Parsing The Takeover of Alta Bicycle Share
Bev. Licensed under Creative Commons
It was months in the making, but the deal has been done. Alta Bicycle Share, the company that operates the bike-share programs in several of America’s biggest cities including New York, San Francisco, Washington DC, Chicago and Boston, is now owned by Bikeshare Holdings, part of REQX Ventures, a self-described "hands-on investor in businesses that enhance urban life and health and wellness."
Bikeshare was put together for the purpose by REQX's principals: Harvey Spevak, chief executive of gym chain Equinox Fitness; Jeff Blau, chief executive of billionaire Steve Ross’ New York real-estate giant The Related Companies (and Equinox’s owner); and private-equity investor and keen cyclist Jonathan Schulhof.
They are bringing in Jay Walder to be Alta's new chief executive. Walder has held senior positions in the mass transit systems of New York, London and Hong Kong. That is raising speculation about the possible tighter integration in the future of bike-sharing with cities' other public transportation.
It is too early to say what more immedate changes will come to public bike-sharing progams across America — save for in New York, the nation’s largest such program and the one reportedly that has been teetering on the edge of bankruptcy. There, some of the $30 million of cash that Bikeshare is bringing with it to stabilize Alta will go into expanding the geographical reach of the Citi Bike program.
The goal is to double the existing fleet of bikes and number of docking stations to 12,000 and more than 700 respectively over the next three years. The first phase of this expansion will be in Long Island City, Greenport and parts of Williamsburg. Later service will extend to more areas in Manhattan, Queens and Brooklyn (see map).
Citi Group, the bank that paid to put its name on the bikes, has extended its initial five-year, $41 million sponsorship of the now 18-months-old program through 2024, adding an additional $70.5 million to the pot. A further $5 million is coming from the Partnership Fund for New York City, an urban investment fund back by big businesses in the city.
Citi Bike riders will be chipping in through higher annual fees. These have been jacked up to $149 a year from the current $95, a stiffer increase than predicted. New daily and weekly charges have not yet been announced.
The pricing of these last two usage fees is challenging. One of the reasons that Citi Bike, which is unique among U.S. big city bike-share programs in not receiving public subsidies, has not met its financial goals is that these two high-margin categories of ridership have not been as heavily used as forecast. The annual pass, on the other hand, has proved popular. Citi Bike has 96,000 annual members.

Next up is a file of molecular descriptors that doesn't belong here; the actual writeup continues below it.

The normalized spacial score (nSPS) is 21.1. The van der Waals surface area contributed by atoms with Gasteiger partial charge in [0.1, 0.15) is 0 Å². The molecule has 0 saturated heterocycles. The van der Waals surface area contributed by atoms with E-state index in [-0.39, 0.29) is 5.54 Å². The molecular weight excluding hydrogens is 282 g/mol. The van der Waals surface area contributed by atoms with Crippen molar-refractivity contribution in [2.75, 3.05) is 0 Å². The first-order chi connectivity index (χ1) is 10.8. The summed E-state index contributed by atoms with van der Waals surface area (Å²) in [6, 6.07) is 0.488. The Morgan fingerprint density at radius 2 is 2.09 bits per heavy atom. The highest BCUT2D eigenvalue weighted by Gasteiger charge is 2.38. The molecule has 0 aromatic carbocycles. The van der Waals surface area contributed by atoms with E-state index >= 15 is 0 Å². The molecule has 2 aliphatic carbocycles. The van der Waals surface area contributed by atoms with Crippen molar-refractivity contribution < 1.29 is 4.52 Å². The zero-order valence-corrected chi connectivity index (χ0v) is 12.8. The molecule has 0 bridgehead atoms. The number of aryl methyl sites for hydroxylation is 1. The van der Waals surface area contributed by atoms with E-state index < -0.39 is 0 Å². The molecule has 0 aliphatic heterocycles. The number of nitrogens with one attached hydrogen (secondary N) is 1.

The heavy usage of the Citi Bike program — each bikes is used for an average of six trips a day, more than in any other city — has led to unexpectedly high maintenance costs for bikes and docks as well as incuring ‘rebalancing’ costs — moving bikes between docks according to supply and demand. These issues have been compounded by glitches with the system’s software and complaints about its pay kiosks being difficult to use.
On top of all that there have been supply chain problems. Bixi, the Canadian company that supplied Alta with the bikes it used in New York and other cities, went bankrupt earlier this year. A Montreal businessman now owns what is left of Bixi’s assets, including its patents.
Alta’s latest launch, in Seattle, uses non-Bixi bikes, which could be a harbinger of what is to come in other cities. Bike-supply problems have hampered the expansion of Alta’s bike-share programs in Washington DC, Boston and Chicago and delayed launches of programs in Portland, Baltimore and Vancouver.
Walder says he will be visiting each city for which Alta holds the operating contract to review development plans locally, but New York City is his first order of business. Alta will move its headquarters there.
Beyond that he is looking beyond North America. Alta already operates in Melbourne, Australia. Public bike-sharing is well-established in Asia and Europe. “I think we could have operations in a lot more places,“ Walder says.
A longer-term question is how the bosses of Equinox and The Related Companies see bike-sharing fitting with their existing businesses. As well as its own gyms, Equinox owns the Pure Yoga, Blink Fitness, Soul Cycle and Creative Juice brands, whereas Related is a real-estate developer. Throw in a public transportation heavyweight like Walder and it makes for an intruiging mix — just as more urban residents are taking to regular cycling and cities are starting to rethink how they make themselves both more liveable and more sustainable.